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The Dutch have a special word to describe “cosiness”, “comfort”, but it’s also something that goes a little beyond that. “Gezellig”. Pronounced correctly, it kinda sounds like you’re clearing your throat, but this blog explores its meaning by documenting experiences that make life richer and deeper; through food, family, and the making of a home.

A full brand experience

by amanda on April 20, 2017

A fully immersive brand experience: You know what I mean. Those companies whose experience, identity, and emotion are all wrapped up in a tidy package.

Have you been to a Tesla store? Tesla is a compelling story: founded by Elon Musk, who made his fortune from Paypal, and now creating fully electric vehicles (as well as space rockets; this guy doesn’t really sit around). Not just any vehicle; the first few are high-end, luxury automobiles that really stand out (the current models start at $99,00 US). And yet, the list for buyers is on backorder – they can’t make these cars fast enough. Why? If you go into a Tesla store, there are a few cars in the showroom for you to sit in. The car has a what’s effectively a giant iPad instead of a dashboard for all of your controls. It’s not a super flashy car but the geeky details are all there: where the batteries go, how the non-combustible engine was designed from the ground up. I could go on about all its features but I’m not really into cars 🙂 What I can tell you is the experience of the brand in the stores; young, knowledge salespeople who are more than excited to talk about Tesla. The logo is techy and futuristic. For those of us whom the actual vehicle is quite out of reach, they sell jackets, bags, hats and t-shirts so you can still feel part of the “tribe” without actually shelling out the cash. For those who can afford it, the waiting list is just a build up of the anticipation, knowing you are part of a selected few. Tesla isn’t just a car; it’s a story, with a charismatic leader, an excellent product, and an elite vibe for the nerdy set.


Tesla Model X

Another fully immersive brand experience awaits at Anthropologie, an American clothing retailer that currently operates over 200 stores worldwide featuring a curated assortment of clothing, jewelry, intimates, home furniture and décor, beauty and gifts (as defined in Wikipedia) Really though, for people like me, it’s a store that has all of the clothes, housewares, linens, and accessories that I could possibly lust after. Seriously: Every. Single. Thing.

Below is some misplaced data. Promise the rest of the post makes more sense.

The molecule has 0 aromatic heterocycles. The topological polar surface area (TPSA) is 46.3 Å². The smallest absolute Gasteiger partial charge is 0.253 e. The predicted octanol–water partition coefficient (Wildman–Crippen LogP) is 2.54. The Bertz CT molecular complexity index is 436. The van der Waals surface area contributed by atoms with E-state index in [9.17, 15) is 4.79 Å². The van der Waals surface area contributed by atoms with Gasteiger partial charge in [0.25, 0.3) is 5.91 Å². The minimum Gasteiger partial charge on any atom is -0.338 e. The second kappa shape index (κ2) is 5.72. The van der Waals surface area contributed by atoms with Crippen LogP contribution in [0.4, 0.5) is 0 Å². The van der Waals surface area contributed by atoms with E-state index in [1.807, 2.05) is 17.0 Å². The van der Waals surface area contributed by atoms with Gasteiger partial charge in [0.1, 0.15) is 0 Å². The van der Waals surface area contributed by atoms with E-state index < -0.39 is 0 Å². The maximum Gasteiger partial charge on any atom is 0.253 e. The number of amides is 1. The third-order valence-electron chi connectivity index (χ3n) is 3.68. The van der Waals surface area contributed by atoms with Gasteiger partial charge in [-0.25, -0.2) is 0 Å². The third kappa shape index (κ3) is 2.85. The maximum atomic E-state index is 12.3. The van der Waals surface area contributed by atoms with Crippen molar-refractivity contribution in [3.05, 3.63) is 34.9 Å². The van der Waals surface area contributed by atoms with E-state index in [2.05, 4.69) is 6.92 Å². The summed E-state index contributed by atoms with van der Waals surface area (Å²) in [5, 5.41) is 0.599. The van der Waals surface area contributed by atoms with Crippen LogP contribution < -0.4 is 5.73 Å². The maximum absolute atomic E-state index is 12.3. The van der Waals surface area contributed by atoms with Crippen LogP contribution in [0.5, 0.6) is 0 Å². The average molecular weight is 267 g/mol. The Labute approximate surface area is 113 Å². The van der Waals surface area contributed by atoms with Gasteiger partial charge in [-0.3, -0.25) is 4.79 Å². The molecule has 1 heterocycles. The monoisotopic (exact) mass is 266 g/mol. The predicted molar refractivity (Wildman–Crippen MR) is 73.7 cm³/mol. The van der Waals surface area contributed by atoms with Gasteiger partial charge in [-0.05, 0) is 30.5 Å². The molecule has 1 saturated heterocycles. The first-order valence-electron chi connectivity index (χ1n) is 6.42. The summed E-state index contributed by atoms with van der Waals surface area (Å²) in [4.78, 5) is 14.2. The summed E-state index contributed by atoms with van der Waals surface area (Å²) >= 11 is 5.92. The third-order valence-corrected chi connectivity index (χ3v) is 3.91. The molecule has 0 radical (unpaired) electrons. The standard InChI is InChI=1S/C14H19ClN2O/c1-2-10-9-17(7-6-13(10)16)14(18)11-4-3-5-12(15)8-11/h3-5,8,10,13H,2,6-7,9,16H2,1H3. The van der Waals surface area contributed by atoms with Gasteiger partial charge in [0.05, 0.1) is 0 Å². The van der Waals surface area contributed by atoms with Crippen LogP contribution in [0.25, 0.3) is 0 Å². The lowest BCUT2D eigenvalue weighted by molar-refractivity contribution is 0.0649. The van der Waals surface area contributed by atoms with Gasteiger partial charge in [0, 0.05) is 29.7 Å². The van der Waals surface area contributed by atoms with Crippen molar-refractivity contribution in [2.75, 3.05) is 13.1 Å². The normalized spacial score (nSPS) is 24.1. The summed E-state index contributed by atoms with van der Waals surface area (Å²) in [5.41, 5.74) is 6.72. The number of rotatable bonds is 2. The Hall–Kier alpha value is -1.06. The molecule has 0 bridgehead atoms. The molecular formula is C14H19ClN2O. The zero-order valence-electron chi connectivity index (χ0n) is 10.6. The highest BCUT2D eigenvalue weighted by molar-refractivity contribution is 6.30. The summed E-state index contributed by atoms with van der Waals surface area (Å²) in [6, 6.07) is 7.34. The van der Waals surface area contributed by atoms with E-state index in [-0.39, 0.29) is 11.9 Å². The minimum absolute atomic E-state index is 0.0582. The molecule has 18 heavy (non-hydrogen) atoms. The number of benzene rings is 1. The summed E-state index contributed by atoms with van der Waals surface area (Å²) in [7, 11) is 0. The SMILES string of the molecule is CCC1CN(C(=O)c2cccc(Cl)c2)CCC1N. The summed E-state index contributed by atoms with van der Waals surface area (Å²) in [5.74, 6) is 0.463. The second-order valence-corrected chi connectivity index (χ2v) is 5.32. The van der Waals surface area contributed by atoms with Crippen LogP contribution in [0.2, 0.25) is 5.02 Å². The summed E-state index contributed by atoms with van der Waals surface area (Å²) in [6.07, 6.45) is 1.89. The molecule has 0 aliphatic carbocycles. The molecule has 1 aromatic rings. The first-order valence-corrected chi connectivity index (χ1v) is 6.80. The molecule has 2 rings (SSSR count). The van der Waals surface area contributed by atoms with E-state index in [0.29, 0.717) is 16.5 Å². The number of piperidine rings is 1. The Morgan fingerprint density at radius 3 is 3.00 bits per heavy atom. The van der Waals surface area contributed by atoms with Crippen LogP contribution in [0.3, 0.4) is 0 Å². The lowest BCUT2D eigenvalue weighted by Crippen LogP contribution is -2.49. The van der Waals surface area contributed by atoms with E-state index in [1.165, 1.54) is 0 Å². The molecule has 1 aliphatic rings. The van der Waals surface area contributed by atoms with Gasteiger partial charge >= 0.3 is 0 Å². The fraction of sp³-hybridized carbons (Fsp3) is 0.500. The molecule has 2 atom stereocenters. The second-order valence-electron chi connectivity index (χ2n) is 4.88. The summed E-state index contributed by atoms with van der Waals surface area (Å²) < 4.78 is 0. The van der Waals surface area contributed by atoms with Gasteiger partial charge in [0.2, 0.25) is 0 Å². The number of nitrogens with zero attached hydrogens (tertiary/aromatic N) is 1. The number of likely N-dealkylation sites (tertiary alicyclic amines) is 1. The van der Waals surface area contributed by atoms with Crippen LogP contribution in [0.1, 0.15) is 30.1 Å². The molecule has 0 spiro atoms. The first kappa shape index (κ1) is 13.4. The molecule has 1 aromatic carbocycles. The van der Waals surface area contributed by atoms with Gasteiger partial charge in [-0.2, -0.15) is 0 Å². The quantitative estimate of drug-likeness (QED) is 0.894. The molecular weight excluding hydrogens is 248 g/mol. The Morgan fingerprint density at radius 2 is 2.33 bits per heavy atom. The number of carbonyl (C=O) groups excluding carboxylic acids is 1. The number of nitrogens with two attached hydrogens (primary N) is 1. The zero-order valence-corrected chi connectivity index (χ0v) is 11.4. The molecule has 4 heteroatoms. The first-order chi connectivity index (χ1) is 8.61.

Anthropologie’s logo is soft, minimal, and airy. The website is updated frequently with the latest collections, and changes with the trend of the season. The stores have an upscale weathered look with enviable floors and settees, and are typically constructed out of old churches, or automobile shops.  The style is fairly bohemian and eclectic, and so it certainly doesn’t suit every taste, but for those of us for whom it hits home, it nails it completely, right down to the pretty soft paper they wrap your purchase in [sigh].

Can you see where I am going with this? There are many, many more examples like these (Starbucks, West Elm, Jeep, Under Armour, Lulu Lemon) whose brand and identity don’t necessarily resonate with everyone, but for those who it does, they will defend and patronize the brand as if it were a relative. The whole purchasing experience, from social media to storefronts, from advertising to packaging is one big cohesive package that all tells the same story.

What about your company’s brand? What story are you telling? And is it the same story at every touchpoint, from when your staff answer the phone to when the customer walks out your door? If not, where is the disconnect? The best thing you can do for your company, starting today, is to walk through each touchpoint a customer would experience and find out where they get frustrated or confused, and hence possibly walk away. Fix those broken links and begin to see big changes in your bottom line. And overall, keep looking at the general experience they are getting to see if you, as a customer, might be overall impressed or disappointed with your relationship to the business.

Tips that might help:

Peek User Testing: A great FREE site that has random users use your site for 5 minutes and see what their first impressions are. Good or bad, you will definitely learn something!

Great article on Touchpoints and the user experience on Harvard Business Review

Sticky Branding a book that really delves into what your brand should look like to stand out amongst the crowd and tell your story

Don’t think of your logo as just a cute graphic on a piece of paper. Think of it as the beginning of someone’s journey.

Happy Reading!


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